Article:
- FUCKING LAOGHAIRE!!! JENNY!!! HOW COULD YOU DO THIS TO ME??? Laoghaire MacKenzie is honestly the worst person in the universe and I will never forgive Jenny for bringing her back into our lives. That said, Marsali started out as a little shit and ended up being one of my faves. I did think it was uncomfortable for Fergus to be marrying a fifteen-year-old, though. At least Jamie had the sense to make him feel a little ashamed of himself.
- Jamie being constantly sexually harassed. Randall, Geneva, and of course, Major John William Grey! I was like, “Not another stereotypical gay predator!!!” but as it turns out, Grey is pretty awesome.1 You can’t help who you love, and he never tried to take advantage of Jamie (other than the first time he tried to hold Jamie’s hand and Jamie threatened to kill him). I’m glad he was able to get over Jamie and Claire making a fool of him when they captured him in Dragonfly in Amber, and that he tried to look after Jamie after prison. Claire’s suspicion of him is totally warranted, after everything that happened with Randall, but I’m glad they all managed to patch things up at the end.
- MY WEE BABY IAN BEING KIDNAPPED! 🙁 Oh, god, I love Young Ian. (And Ian Sr., for that matter.) And I love his relationship with Jamie. Jamie was there when he was born, of course it’s special. Ian’s like the son he never had.2
And lastly, funny things:
- Claire just chilling out in a blanket in the brothel’s dining room with all of the girls like “lol w/e” until Madame Jeanne comes in and freaks out
- Jenny trying to be Jamie’s wingman
- Jamie cleaning off his dirk in boiling water because Claire said it would kill germs ;~~~;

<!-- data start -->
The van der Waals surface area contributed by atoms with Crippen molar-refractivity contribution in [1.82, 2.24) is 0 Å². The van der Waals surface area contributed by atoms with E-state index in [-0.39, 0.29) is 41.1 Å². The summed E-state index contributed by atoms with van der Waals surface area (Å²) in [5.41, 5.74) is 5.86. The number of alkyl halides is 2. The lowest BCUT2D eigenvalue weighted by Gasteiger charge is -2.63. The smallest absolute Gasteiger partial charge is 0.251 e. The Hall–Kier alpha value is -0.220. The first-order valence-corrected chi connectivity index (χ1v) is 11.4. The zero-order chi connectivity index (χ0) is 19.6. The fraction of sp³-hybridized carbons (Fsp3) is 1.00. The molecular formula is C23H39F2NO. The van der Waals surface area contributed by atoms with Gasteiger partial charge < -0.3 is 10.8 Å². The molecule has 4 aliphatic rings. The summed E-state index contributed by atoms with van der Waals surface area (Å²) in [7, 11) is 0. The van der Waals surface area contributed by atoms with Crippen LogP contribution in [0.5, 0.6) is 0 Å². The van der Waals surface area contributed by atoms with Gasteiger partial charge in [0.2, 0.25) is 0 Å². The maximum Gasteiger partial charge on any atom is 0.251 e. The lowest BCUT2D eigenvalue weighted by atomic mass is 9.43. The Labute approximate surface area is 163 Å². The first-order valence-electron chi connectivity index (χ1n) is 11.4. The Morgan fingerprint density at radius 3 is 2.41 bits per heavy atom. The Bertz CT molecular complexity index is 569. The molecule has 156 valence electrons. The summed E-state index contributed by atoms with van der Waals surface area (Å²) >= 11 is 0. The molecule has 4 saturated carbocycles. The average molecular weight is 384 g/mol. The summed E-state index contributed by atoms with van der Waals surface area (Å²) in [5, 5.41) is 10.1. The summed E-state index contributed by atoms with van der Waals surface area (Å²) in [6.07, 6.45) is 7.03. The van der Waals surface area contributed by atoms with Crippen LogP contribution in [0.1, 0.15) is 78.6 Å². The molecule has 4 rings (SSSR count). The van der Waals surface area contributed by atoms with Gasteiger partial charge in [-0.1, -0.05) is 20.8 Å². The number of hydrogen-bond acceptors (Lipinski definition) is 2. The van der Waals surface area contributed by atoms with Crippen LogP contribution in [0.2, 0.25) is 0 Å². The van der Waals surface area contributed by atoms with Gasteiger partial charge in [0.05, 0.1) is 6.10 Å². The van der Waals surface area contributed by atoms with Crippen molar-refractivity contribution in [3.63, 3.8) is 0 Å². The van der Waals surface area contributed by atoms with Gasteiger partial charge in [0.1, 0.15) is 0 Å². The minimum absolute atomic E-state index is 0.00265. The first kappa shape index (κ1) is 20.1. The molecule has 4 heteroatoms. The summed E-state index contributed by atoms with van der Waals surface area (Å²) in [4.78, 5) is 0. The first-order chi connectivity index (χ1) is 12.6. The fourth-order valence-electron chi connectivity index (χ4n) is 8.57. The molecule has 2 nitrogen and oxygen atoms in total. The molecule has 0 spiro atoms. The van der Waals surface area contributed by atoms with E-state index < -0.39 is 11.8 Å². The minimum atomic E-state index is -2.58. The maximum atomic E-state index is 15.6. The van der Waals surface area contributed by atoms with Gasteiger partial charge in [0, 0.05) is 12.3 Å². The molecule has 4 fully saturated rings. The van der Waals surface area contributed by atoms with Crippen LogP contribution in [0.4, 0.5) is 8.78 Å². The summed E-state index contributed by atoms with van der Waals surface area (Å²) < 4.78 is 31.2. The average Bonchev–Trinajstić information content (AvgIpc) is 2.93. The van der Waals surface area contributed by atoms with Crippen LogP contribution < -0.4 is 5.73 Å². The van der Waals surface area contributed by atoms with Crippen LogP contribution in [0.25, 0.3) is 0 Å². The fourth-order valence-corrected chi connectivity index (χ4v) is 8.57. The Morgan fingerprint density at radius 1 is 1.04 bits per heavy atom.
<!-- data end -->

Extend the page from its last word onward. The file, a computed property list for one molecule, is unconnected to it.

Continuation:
- Claire asking Joe if she’s still hot, LMAO
There’s so much I’m forgetting, but this book was just too long for me to compose any organized sort of thoughts on it as a whole. I don’t think I liked it as much as the first two books, probably because the plot wasn’t as tight, but I loved most of the new characters we were introduced to, I liked that it gave Jamie more character development, and I enjoyed the new POVs. I’ve already finished Drums of Autumn, the next book in the series, so I’ll be writing about that shortly as well. I have The Fiery Cross up on deck now — I was excited that the book was thinner, because I was ready for a slightly shorter tome3… but alas, no. It’s printed on, like, 30lb bible paper and it’s 980 pages. Lord, beer me strength.4
- He’s even better in Drums of Autumn. I adore him and I need to read DG’s Lord John series after I finish all of the Outlander books!
- It’s too bad they’ve both had the unpleasant common experience of being sexually assaulted, though. Ugh. :(
- Drums of Autumn is 880 pages, and Voyager was 870.